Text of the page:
More than 80 rough sleepers in Portsmouth receive Covid vaccine
MORE than 80 rough sleepers in Portsmouth have received their first dose of the Covid vaccine.
As part of an outreach programme to protect some of the city's most vulnerable, 83 people living on the streets and in homeless hostels were given jabs distributed by a Hampshire Fire and Rescue Service (HFRS) vehicle.
The scheme, run by the city council, the HFRS and the Brunel Primary Care Network, was delivered to those at the highest risk who are likely to miss an invitation for their vaccine due to lack of postal address or not being registered with a GP.
Councillor Matthew Winnington, the council's health and wellbeing boss, said; 'It's important that all of our residents are enabled to live healthy lives. We know that the Covid-19 vaccination is our way out of the pandemic and we want to make sure that everyone, regardless of their living situation, has the opportunity to access it.
'This is a great example of partnership working for the benefit of the city and I'd like to thank everyone involved.'
The community safety contact point vehicle visited Hope House hostel, the North End high street and Commercial Road during times when charity Helping Hands were providing meals for rough sleepers.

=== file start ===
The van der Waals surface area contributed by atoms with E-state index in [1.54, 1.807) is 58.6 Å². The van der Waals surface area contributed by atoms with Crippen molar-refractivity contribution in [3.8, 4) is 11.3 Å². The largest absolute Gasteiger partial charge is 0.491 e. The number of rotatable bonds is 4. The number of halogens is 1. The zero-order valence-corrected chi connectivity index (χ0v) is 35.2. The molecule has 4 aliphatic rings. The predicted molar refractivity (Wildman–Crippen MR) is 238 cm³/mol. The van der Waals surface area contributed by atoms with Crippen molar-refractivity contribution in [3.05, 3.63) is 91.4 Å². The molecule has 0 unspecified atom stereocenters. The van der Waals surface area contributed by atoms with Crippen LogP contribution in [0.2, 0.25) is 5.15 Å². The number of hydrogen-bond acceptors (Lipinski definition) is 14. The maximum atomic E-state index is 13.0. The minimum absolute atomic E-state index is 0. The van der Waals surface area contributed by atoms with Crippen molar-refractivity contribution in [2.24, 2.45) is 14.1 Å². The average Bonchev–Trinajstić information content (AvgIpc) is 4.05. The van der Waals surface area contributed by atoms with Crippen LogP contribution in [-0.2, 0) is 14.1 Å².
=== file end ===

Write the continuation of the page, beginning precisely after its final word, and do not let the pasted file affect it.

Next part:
Not all rough sleepers in the city have been vaccinated yet and some declined to have the vaccination.
When the team returns to deliver the second doses they will try to talk to those who were missed previously.
Claire Haque, a manager at homeless charity Two Saints, said: 'Some of our residents have been anxious about Covid.
'Many are reluctant to visit health care settings though for fear of being judged so it's fantastic that they were able to get vaccinated in a place that they're more comfortable.'
And HFRS watch manager, Simon Bates, added: 'We were pleased to be able to get involved in this scheme to help some of the most vulnerable members of the community. The response from those getting vaccinated was great to see and really rewarding.'
In the early days of the pandemic around 200 homeless people were housed in city hotels. They have since moved into a variety of more permanent accommodation.